by David Keating
The Keating Files – December 31, 2020
A few days ago, I finished watching the Pixar movie Soul and really enjoyed it. The reaction among critics and audiences alike seemed to be pretty positive. The movie itself focuses on a man that has a near-death experience and, in an attempt to escape death, must mentor another “soul” as it makes its journey to earth.
In the film, a soul can only make its way to Earth upon finding its “spark.” The main character in the film misconstrues “spark” for “purpose.” Through the adventures that he and his pupil have, he discovers that a “spark” is really about finding joy in whatever it is that you are doing. The message of the film is that one doesn’t need to become famous or important in order to find joy in life, but instead joy can be found in an appreciation for all of life’s little moments. Most importantly, joy stems from the relationships that we have with our cherished loved ones, friends, and our family.
I came away thinking that Pixar hit the mark in terms of what they had set out to convey. Imagine my surprise then when, among various clergy friends, there seemed to be quite a bit of controversy surrounding the film. Most of the complaints among my Christian brothers and sisters stemmed from the fact that the movie wasn’t theologically accurate in terms of its view of the soul.
This seemed, to me at least, to be a remarkably thin criticism. I don’t think that Pixar was setting out to craft a theology or philosophy for themselves. Instead, through a somewhat abstract lens, they seemed to be aiming to tell a tale that contained a moral that many Christians, and in particular pastors, would find helpful and encouraging.
What do I mean? At the climax of the film, our main character assumes that by playing in a jazz quartet of some renown, he will finally find purpose for himself. To his surprise, he finds playing with the group to be enjoyable, but not as meaningful as he had hoped.
What ends up providing meaning then? This character also doubles as a band teacher and his sense of purpose and meaning seems to stem more from teaching his students and mentoring the lost soul that he encounters, instead of becoming a famous and important musician.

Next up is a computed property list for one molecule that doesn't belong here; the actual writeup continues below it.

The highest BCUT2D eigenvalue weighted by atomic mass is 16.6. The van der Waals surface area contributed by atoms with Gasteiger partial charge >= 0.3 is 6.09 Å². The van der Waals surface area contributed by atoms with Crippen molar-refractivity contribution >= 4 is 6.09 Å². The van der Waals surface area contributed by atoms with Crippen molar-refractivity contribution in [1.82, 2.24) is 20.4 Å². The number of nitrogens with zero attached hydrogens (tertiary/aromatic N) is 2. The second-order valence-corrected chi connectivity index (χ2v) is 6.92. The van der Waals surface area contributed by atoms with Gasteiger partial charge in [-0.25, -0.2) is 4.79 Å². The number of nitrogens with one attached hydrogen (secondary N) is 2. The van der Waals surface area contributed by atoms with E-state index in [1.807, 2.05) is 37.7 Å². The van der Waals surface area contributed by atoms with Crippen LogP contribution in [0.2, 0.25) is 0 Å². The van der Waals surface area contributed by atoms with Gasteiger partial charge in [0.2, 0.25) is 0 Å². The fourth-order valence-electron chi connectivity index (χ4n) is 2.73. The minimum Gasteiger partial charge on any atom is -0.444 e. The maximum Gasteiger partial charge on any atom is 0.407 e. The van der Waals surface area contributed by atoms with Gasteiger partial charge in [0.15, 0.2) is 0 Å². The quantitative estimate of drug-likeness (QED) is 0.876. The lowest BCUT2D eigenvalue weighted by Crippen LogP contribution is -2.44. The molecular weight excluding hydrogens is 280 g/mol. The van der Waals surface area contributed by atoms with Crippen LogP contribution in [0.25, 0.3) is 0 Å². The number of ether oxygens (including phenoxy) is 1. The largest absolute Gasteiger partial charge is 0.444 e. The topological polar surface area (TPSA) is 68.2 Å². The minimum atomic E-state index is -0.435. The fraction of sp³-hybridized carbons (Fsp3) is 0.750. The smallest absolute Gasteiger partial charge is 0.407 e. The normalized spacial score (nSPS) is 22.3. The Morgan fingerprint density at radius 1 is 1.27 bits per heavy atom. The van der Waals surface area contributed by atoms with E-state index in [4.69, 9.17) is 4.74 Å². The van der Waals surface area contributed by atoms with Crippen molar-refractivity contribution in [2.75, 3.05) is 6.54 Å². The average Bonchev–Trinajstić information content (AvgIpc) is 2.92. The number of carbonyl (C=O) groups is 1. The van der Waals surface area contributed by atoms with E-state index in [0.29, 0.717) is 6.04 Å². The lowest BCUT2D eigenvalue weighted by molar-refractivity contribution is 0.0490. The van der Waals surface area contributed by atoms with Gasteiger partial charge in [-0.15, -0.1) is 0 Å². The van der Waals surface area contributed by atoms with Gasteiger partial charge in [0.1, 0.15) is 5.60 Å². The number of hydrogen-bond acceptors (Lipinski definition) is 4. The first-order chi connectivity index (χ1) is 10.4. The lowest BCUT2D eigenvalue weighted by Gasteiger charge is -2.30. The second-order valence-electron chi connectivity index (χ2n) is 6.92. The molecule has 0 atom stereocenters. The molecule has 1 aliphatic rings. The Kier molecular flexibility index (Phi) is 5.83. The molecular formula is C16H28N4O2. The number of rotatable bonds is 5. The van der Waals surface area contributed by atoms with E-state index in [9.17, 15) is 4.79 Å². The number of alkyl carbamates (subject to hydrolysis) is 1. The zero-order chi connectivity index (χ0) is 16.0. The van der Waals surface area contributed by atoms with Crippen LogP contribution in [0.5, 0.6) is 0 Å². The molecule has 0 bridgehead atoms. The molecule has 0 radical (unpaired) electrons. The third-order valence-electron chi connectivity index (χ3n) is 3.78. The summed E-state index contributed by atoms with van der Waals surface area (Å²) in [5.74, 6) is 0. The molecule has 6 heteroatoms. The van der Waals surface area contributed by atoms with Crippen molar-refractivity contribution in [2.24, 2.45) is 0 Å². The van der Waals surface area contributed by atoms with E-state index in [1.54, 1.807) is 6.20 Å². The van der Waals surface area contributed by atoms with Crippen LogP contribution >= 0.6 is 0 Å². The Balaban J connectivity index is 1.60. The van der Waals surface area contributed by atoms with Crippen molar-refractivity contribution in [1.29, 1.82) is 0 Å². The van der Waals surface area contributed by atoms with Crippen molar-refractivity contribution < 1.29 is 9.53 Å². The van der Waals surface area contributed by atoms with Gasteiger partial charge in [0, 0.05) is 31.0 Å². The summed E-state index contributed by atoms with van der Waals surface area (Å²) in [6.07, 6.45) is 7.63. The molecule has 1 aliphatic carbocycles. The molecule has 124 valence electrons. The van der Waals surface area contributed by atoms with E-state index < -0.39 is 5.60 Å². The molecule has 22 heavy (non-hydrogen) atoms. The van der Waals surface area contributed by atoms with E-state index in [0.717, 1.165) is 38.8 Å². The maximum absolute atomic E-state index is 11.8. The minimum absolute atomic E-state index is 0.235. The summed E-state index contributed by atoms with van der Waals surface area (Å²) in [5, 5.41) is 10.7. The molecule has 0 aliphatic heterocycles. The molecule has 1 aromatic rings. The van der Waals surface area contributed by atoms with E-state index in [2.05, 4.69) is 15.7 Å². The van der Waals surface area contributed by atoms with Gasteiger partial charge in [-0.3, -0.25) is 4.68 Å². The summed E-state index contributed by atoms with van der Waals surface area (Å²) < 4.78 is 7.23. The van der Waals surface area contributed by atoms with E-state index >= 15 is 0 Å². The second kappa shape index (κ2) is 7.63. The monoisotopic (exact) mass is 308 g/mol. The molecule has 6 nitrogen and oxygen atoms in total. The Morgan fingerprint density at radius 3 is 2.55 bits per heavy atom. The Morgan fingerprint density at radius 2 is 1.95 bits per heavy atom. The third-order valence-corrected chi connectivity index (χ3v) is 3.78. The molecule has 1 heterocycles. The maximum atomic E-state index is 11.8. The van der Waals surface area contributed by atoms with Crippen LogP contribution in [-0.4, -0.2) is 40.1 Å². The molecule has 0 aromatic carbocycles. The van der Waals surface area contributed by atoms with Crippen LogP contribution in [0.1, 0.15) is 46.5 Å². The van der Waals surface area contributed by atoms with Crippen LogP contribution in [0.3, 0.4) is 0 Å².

Why do I think this is applicable and perhaps encouraging to pastors? Most pastors are not going to be great theologians, professors, or authors. But, many that I meet also want to do something religiously significant having drawn inspiration from Dietrich Bonhoeffer or Martin Luther. The reality is, there are very few Luthers, Bonhoeffers, or Melanchthons out there in the world. But this doesn’t mean that the work each pastor does is meaningless! Instead, we understand that our vocation is important because it’s what we have been called to and because a pastor doing something as simple as teaching just one confirmation student makes all the difference in the world. Is it a small thing? Yes, it often is. The encouraging thing is that these small acts of kindness and of teaching can have all the meaning in the world for the person who is learning.
So, take a deep breath. Pixar’s Soul may not be a perfect theological treatise. Much of our entertainment isn’t. When last I checked, Star Wars, Pixar, and Marvel were not meant to inform our theological worldview. But these movies can still provide us with entertainment and occasional insight. The message of Soul certainly proved encouraging to me given that my work won’t change the world or the country. It might not even impact my community all that much. However, it can still be a joy because it is in small moments like preaching to a few people or teaching a Sunday school class that a “spark” can be found.
The Reverend David Keating is pastor at St. John’s Lutheran Church in Curtis, Nebraska.
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